#2. The LIVE logos from FOX News and CNN will burn in, as they are very bright and always in the same exact position. I've seen logos burned into RPTV's at local retailers.
I would very much like for them to get a 43" to 47" size 16x9 RPTV, but th fear of burnin and my mother having to figure out how to use it, well, that's scary.
If they go Tube, they will need the ability to have 16X9 Squeeze with the S-VIDEO input, not just the COMPONENT input, as with the new Toshiba. The Component input will be used by the DISH 6000 receiver. I want them to have the added res of 16x9 DVD. This is the last TV they will probably buy, so I want them to have to all.
EDIT: As I think about this, they watch a lot of CBS. If they are unable to get CBS HD content from their antenna, they can qualify for a waiver. Either way, CBS is the Network they view 80% of the time, so maybe a 16X9 set is the best way to go? God, why do I always get these jobs! I had to choose their Satellite system! I had to choose the DVD player! I had to pick the new car! Why me!!!? http://www.avsforum.com/ubb/smile.gif
[This message has been edited by Matt_Stevens (edited 10-09-2001).]
most of the new HD-ready sets I've seen have two sets of high bandwidth component inputs so you can have your dvd player and a STB hooked up together.
just a bit of info to keep you from getting hooked up on the s-video compression thing.
I agree that with a lot of news watching (MSNBC, CNN, FOXNEWS, ETC.) the logos and menu bars are a real concern with RPTV. I think you're on the right track with a 36" Tube, 4:3 set. As long as it squeezes for both HD and anamorphic dvd's like the SONY or Panny sets do. I believe the new TOSH will also do it, but we shall see when it's out.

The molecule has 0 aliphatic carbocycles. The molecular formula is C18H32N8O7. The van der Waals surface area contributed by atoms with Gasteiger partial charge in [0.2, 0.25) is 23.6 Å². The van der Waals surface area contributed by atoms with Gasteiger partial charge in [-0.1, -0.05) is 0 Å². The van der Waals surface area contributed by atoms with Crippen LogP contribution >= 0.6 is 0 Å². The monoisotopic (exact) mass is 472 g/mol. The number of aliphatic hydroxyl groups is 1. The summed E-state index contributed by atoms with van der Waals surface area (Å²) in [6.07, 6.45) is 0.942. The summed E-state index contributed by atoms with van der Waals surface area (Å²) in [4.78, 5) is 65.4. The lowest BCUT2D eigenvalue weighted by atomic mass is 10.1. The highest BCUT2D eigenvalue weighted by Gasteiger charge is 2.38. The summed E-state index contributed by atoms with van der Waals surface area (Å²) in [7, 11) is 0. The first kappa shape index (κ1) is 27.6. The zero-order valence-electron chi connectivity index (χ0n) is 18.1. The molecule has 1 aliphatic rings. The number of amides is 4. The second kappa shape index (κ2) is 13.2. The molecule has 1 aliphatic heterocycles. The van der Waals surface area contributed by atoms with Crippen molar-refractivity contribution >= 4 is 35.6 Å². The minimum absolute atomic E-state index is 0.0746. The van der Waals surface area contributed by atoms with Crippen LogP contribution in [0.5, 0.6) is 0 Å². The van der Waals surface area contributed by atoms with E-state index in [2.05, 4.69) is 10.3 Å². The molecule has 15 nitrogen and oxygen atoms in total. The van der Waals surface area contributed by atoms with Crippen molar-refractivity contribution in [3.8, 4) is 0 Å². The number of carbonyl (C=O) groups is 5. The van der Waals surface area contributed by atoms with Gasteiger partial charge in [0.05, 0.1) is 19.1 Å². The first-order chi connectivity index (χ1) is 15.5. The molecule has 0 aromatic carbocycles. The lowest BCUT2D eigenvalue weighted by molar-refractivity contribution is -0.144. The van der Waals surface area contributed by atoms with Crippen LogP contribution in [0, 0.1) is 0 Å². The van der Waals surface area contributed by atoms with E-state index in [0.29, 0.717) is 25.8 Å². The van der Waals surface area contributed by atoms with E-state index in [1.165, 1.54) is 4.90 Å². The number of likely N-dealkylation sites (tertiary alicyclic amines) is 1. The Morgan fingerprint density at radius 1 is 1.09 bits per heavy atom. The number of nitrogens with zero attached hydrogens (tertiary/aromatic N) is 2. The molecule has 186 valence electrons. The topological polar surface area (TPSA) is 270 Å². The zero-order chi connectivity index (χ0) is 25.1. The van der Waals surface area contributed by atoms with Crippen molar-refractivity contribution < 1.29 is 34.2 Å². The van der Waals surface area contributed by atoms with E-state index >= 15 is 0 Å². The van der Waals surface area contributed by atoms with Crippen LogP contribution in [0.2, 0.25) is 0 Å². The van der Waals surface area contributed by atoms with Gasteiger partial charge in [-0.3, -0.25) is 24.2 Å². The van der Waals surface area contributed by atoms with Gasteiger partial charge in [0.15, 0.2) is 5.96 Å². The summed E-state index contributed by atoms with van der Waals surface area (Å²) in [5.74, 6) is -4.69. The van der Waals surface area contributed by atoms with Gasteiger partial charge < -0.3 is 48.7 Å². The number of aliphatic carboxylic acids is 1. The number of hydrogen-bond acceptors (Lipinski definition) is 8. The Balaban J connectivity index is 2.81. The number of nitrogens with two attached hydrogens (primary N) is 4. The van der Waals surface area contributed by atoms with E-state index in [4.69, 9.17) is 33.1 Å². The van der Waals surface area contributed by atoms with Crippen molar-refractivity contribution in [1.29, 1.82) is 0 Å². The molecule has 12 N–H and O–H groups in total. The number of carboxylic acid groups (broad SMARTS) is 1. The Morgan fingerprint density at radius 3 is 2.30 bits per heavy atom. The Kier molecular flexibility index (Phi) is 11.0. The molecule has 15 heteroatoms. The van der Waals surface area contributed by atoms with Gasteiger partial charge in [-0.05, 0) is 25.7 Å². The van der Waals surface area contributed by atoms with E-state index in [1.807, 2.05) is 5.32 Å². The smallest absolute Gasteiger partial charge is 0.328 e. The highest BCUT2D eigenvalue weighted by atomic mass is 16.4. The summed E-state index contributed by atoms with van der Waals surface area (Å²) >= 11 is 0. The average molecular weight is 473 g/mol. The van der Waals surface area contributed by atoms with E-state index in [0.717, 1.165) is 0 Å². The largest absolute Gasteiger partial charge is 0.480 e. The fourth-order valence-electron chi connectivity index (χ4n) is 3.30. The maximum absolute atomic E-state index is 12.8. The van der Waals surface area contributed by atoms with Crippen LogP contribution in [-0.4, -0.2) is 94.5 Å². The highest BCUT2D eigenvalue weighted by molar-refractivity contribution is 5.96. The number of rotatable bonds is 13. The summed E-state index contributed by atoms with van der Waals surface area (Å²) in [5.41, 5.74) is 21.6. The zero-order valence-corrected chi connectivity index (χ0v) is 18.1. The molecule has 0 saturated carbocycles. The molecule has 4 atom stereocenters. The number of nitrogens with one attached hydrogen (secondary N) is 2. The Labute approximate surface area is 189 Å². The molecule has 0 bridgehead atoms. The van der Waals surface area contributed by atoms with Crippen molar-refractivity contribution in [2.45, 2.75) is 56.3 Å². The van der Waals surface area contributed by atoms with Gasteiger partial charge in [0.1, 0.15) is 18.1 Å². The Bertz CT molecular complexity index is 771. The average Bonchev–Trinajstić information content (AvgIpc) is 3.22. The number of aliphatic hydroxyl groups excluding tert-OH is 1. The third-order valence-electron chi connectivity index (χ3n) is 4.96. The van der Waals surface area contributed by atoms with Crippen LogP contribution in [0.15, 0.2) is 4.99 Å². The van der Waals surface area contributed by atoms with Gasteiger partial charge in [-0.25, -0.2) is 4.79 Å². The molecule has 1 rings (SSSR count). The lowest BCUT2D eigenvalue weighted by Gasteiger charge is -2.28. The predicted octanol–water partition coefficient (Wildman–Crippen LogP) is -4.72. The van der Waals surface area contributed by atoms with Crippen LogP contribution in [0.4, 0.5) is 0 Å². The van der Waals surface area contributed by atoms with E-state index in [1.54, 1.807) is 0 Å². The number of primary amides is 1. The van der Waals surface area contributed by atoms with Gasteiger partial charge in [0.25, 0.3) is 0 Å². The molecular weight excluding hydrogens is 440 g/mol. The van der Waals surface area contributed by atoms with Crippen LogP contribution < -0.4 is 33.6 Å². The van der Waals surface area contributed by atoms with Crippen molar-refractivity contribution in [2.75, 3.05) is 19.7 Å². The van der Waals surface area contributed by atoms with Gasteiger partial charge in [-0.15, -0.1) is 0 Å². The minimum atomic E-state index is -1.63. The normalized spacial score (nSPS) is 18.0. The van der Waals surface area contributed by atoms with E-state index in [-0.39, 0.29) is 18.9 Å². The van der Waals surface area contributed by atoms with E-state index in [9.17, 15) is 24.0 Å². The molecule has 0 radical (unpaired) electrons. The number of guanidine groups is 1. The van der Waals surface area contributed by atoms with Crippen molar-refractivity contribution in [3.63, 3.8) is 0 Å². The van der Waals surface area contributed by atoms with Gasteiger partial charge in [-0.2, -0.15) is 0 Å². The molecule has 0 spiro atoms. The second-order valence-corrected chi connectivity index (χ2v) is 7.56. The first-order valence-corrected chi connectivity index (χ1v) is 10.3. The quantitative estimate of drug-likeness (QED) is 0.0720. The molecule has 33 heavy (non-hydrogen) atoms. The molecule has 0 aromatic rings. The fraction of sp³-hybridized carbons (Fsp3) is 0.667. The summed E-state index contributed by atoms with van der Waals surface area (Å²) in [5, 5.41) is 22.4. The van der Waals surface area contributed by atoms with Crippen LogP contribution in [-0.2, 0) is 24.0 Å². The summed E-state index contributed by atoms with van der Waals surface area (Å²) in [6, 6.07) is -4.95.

MATT, THE TOSHIBA IS $2055 + SHIPPING FROM SPECTRAVOX.COM. --PRETTY CLOSE TO 2K. I TALKED TO THE FELLOW THERE AND HE SHIPS OUT OF SEVERAL WEREHOUSES, PROBABLY ONE NEAR YOU. SINCE THE SITE IS LOCATE IN REDONDO BEACH, CA, YOU WILL NOT HAVE TO PAY TAX. THIS IS A SET I HAVE BEEN CONSIDERING AS WELL. GOOD LUCK. LET ME KNOW HOW YOU LIKE IT IF YOU PURCHASE ONE.
Wow. Good price. 2 Component inputs, so that works.
I only wonder if Panasonic ever licked the Tau's problem of failing to squeeze 16x9 DVD's from time to time. There is no manual squeeze, only an auto, so that's a problem if they haven't fixed the problem.
Look at the Hitachi 36 at Sears. Some of us on the board got the 36SDX01 model during clearance for between $990-$1399. It was being replaced by this year's model, which is $1799. The main differences are the PC monitor capability was removed and dual tuner PIP was added to this year's model 36UDX01.
True. But, the description itself is rather sparse and my guess is they picked up on some keywords of the set's capabilities. I'm actually looking for a 4:3 set at the moment and that sharperdigital.com price seems too good to be true. Anyone heard of them or know anything about them?
A forum community dedicated to home theater owners and enthusiasts. Come join the discussion about home audio/video, TVs, projectors, screens, receivers, speakers, projects, DIY’s, product reviews, accessories, classifieds, and more!